Sunday, 12 January 2014
The history and power of a name
In the poem Choosing a Name, Anne Ridler wrote:
'I love, not knowing what I love,
I give though ignorant for whom
The history and power of a name.'
She continued to describe herself as one 'summoning unknown spirits,' and that the child will take the name and tame it, changing and defining the name just as the name influences and defines the child.
The same is true of the characters we create. We choose their names, crafted to our requirements for the story we are creating and those names are fundamental to our characters' lives and actions. In that way we are a parent and sometimes fool ourselves into believing we are in command of our creations. Then there is the point in which our characters escape from our control and rebel, like adolescent children, or crossly remind us that they are grown up now. Of course some writers say that they will not let their characters take control but for those of us who are happy to run with it, the results are great fun and incredibly satisfying. And, perhaps, for some readers the characters and the names 'exchange a power' and our fictional characters gain a resonance of their own. I know several people called Andrew or Andy but if somebody threw the name Andy at me, out of context, my first thought would be of Reginald Hill's magnificent creation Andy Dalziel.
Of course, when choosing names, there are rules you have to accept. It doesn't do much for your credibility if you pick a name for your Regency heroine that hadn't been invented until the 20th Century. And it's not fair to the reader if you use a lot of names that look and sound alike, unless you're using it for a deliberate purpose. Life is too short for the reader to spend time distinguishing between Dan and Don and Tim and Tom and many people will simply stop reading. It's an incredibly easy error to fall into and I'm as guilty of this as anybody. To pick up on such problems before it's too late is what you need a good copy editor for. My colleague who is copy-editing my soon-to-be-published book, About the Children, pointed out that I'd got three characters whose names were all the same length and all began with L. For various reasons two of the names were non-negotiable, so sorry Liam, you're about to be re-named. That brings me to the good thing about choosing names for characters; they aren't real children and, in the preliminary stages, you can change their names without any expensive legal formalities, just press Find and Replace. I was several chapters into writing The Terminal Velocity of Cats and conscious of a vague dissatisfaction with the viewpoint character's name when I realised that I wanted to call her Mia. Amazingly, when I re-named her, changing from a more traditional and solid name, not only was the character easier and more fun to write but, in that moment, she lost at least seven pounds in weight.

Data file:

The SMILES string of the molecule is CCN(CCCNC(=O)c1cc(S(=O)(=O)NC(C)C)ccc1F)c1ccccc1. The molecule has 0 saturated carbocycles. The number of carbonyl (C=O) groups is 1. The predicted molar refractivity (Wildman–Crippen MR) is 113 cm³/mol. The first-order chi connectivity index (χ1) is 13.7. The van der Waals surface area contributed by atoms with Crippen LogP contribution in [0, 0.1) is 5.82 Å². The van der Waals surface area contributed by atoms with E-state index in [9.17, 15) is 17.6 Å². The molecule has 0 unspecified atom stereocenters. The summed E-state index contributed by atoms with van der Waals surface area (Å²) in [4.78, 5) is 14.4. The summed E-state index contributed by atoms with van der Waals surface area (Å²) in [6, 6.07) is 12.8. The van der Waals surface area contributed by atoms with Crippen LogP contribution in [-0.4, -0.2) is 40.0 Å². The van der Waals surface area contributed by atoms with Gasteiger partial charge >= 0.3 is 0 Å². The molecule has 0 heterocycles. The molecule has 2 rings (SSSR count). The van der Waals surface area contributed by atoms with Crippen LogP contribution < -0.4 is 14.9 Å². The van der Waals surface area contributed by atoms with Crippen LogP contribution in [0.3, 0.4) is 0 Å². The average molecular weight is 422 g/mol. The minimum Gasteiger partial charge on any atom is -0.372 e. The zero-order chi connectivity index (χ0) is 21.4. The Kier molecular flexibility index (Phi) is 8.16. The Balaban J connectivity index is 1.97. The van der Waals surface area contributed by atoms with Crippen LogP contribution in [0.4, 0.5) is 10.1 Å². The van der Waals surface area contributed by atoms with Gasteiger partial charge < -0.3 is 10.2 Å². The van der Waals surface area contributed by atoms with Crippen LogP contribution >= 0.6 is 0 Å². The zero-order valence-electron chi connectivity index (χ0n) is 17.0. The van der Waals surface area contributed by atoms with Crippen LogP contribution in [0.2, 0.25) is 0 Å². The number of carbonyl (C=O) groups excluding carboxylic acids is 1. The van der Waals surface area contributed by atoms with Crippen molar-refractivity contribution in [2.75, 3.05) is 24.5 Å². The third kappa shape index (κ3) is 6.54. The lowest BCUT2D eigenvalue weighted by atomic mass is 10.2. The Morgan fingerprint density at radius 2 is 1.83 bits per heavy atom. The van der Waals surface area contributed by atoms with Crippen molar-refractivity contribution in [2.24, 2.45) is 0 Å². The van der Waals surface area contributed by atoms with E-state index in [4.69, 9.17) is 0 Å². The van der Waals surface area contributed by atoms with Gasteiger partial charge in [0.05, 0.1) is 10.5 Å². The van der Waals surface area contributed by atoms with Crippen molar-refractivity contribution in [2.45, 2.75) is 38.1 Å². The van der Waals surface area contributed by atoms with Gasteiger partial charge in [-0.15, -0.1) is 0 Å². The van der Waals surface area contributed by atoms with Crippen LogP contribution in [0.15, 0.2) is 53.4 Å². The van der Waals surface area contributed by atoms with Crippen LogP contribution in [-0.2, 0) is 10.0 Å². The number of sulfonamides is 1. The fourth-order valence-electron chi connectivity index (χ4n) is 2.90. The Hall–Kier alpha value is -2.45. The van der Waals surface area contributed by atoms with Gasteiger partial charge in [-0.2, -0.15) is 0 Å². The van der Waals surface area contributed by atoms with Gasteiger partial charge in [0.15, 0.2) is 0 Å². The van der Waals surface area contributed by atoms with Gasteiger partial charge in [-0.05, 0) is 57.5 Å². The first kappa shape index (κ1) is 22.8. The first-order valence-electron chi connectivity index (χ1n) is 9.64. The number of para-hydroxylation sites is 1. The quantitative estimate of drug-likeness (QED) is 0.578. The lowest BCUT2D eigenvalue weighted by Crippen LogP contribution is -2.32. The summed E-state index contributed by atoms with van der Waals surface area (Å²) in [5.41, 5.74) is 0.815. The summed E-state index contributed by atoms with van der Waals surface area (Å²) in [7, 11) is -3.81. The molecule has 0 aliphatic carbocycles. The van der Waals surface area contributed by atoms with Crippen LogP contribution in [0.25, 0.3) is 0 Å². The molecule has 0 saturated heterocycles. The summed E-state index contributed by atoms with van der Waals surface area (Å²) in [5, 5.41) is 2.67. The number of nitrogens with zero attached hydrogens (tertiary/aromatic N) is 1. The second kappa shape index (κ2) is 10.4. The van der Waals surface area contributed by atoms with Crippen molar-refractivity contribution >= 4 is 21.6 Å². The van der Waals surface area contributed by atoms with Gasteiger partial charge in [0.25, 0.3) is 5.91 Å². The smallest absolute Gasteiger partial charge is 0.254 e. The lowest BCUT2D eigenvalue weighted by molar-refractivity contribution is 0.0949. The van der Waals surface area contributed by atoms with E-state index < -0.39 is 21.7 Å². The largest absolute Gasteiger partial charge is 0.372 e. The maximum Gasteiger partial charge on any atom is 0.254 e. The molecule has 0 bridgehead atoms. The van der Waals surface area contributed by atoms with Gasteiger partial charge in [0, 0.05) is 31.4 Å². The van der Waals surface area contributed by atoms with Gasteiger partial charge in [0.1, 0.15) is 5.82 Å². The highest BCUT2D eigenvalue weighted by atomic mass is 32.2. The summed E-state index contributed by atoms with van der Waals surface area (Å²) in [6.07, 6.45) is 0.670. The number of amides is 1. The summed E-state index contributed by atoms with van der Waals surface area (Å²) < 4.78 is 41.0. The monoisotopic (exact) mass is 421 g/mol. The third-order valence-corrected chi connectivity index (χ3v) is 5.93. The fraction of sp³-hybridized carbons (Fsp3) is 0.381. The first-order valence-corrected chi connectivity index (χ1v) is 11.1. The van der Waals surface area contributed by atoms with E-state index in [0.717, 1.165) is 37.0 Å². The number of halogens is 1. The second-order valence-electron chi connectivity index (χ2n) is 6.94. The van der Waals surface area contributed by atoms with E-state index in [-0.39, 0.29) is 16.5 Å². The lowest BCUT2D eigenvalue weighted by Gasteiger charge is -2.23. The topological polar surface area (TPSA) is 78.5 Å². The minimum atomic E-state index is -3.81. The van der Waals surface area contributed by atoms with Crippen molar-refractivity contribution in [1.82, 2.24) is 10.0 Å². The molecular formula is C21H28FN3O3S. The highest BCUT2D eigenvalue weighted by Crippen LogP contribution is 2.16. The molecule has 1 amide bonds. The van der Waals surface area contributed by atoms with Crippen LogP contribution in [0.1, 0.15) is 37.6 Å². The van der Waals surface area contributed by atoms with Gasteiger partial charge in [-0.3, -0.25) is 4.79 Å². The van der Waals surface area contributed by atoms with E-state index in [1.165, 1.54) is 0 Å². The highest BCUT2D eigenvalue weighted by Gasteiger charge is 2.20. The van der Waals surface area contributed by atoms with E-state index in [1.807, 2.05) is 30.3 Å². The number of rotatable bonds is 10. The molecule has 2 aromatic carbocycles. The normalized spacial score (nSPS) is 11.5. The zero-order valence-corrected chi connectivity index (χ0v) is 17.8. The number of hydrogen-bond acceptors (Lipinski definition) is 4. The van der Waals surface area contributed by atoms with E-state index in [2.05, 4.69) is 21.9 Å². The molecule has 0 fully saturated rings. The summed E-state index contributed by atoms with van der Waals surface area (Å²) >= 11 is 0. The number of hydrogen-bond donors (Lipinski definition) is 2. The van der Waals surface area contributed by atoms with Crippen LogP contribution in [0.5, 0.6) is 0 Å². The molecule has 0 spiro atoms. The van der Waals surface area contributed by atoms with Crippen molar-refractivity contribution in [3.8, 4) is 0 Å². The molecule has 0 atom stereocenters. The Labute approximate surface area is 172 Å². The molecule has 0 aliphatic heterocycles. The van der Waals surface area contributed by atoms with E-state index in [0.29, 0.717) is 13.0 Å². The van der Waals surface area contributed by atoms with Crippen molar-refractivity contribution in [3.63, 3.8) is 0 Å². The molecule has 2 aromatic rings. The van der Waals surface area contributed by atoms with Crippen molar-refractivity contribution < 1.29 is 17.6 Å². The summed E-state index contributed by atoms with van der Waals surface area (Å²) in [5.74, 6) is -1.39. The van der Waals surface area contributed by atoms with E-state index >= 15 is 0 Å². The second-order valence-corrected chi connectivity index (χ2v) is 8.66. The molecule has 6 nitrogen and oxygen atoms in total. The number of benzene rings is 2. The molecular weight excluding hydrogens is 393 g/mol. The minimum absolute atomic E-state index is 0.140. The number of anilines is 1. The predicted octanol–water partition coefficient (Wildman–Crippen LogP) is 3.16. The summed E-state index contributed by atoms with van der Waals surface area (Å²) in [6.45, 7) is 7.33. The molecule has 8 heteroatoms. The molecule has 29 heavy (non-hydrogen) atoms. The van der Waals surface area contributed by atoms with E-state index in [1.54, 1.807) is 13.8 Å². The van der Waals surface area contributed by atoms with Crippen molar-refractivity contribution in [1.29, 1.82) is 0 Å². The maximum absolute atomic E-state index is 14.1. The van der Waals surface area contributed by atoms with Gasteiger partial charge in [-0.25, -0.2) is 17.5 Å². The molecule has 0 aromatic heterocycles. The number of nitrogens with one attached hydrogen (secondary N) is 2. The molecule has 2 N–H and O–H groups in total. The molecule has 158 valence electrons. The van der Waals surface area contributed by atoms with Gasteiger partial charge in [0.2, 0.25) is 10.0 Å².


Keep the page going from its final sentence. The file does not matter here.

I do use the Internet to find names, especially when hunting for foreign names, but I still believe that every writer should have at least one book of names on their bookshelf, and, without getting up from my computer, I can see that I've got at least seven names books very near to hand. I guess this is the point at which I stop distracting myself and take one from the shelf to start on the search for names that don't begin with 'L'.